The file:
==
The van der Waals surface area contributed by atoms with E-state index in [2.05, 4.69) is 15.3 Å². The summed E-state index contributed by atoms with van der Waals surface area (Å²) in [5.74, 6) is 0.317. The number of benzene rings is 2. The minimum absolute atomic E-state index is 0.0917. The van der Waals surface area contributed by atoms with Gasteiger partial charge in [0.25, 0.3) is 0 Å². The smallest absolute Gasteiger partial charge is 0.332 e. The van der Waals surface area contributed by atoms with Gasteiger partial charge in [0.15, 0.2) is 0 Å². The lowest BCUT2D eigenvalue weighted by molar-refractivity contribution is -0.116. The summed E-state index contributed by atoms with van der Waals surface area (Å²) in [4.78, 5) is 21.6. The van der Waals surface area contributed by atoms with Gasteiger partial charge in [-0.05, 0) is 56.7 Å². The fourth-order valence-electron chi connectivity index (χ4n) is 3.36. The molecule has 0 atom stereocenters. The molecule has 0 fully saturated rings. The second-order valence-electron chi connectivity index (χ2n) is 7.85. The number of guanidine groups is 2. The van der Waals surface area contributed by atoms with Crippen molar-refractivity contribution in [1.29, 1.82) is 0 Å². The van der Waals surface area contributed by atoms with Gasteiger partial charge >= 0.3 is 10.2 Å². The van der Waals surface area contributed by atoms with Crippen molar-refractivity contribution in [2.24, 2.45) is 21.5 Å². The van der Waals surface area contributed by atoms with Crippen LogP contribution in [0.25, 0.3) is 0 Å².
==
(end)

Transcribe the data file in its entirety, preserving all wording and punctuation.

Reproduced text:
The van der Waals surface area contributed by atoms with E-state index in [2.05, 4.69) is 15.3 Å². The summed E-state index contributed by atoms with van der Waals surface area (Å²) in [5.74, 6) is 0.317. The number of benzene rings is 2. The minimum absolute atomic E-state index is 0.0917. The van der Waals surface area contributed by atoms with Gasteiger partial charge in [0.25, 0.3) is 0 Å². The smallest absolute Gasteiger partial charge is 0.332 e. The van der Waals surface area contributed by atoms with Gasteiger partial charge in [0.15, 0.2) is 0 Å². The lowest BCUT2D eigenvalue weighted by molar-refractivity contribution is -0.116. The summed E-state index contributed by atoms with van der Waals surface area (Å²) in [4.78, 5) is 21.6. The van der Waals surface area contributed by atoms with Gasteiger partial charge in [-0.05, 0) is 56.7 Å². The fourth-order valence-electron chi connectivity index (χ4n) is 3.36. The molecule has 0 atom stereocenters. The molecule has 0 fully saturated rings. The second-order valence-electron chi connectivity index (χ2n) is 7.85. The number of guanidine groups is 2. The van der Waals surface area contributed by atoms with Crippen molar-refractivity contribution in [1.29, 1.82) is 0 Å². The van der Waals surface area contributed by atoms with Gasteiger partial charge >= 0.3 is 10.2 Å². The van der Waals surface area contributed by atoms with Crippen molar-refractivity contribution in [2.24, 2.45) is 21.5 Å². The van der Waals surface area contributed by atoms with Crippen LogP contribution in [0.25, 0.3) is 0 Å².